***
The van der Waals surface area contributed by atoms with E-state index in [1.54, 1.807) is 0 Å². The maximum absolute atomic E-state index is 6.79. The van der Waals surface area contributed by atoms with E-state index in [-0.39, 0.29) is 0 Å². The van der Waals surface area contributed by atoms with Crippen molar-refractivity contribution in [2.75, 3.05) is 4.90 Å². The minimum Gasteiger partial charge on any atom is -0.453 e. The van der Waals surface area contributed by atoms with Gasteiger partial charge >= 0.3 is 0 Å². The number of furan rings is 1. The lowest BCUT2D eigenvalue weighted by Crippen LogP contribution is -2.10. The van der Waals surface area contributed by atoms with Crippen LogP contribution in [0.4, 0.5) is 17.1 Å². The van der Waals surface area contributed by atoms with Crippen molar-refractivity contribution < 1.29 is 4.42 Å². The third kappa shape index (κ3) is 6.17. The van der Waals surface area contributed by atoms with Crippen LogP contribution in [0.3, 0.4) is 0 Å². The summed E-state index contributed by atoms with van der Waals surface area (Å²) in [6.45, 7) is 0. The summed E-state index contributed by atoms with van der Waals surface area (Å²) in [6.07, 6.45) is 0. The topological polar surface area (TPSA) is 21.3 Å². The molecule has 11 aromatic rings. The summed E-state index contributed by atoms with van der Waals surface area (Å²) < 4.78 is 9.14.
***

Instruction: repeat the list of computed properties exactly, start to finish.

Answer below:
The van der Waals surface area contributed by atoms with E-state index in [1.54, 1.807) is 0 Å². The maximum absolute atomic E-state index is 6.79. The van der Waals surface area contributed by atoms with E-state index in [-0.39, 0.29) is 0 Å². The van der Waals surface area contributed by atoms with Crippen molar-refractivity contribution in [2.75, 3.05) is 4.90 Å². The minimum Gasteiger partial charge on any atom is -0.453 e. The van der Waals surface area contributed by atoms with Gasteiger partial charge >= 0.3 is 0 Å². The number of furan rings is 1. The lowest BCUT2D eigenvalue weighted by Crippen LogP contribution is -2.10. The van der Waals surface area contributed by atoms with Crippen LogP contribution in [0.4, 0.5) is 17.1 Å². The van der Waals surface area contributed by atoms with Crippen molar-refractivity contribution < 1.29 is 4.42 Å². The third kappa shape index (κ3) is 6.17. The van der Waals surface area contributed by atoms with Crippen LogP contribution in [0.3, 0.4) is 0 Å². The summed E-state index contributed by atoms with van der Waals surface area (Å²) in [6.45, 7) is 0. The summed E-state index contributed by atoms with van der Waals surface area (Å²) in [6.07, 6.45) is 0. The topological polar surface area (TPSA) is 21.3 Å². The molecule has 11 aromatic rings. The summed E-state index contributed by atoms with van der Waals surface area (Å²) < 4.78 is 9.14.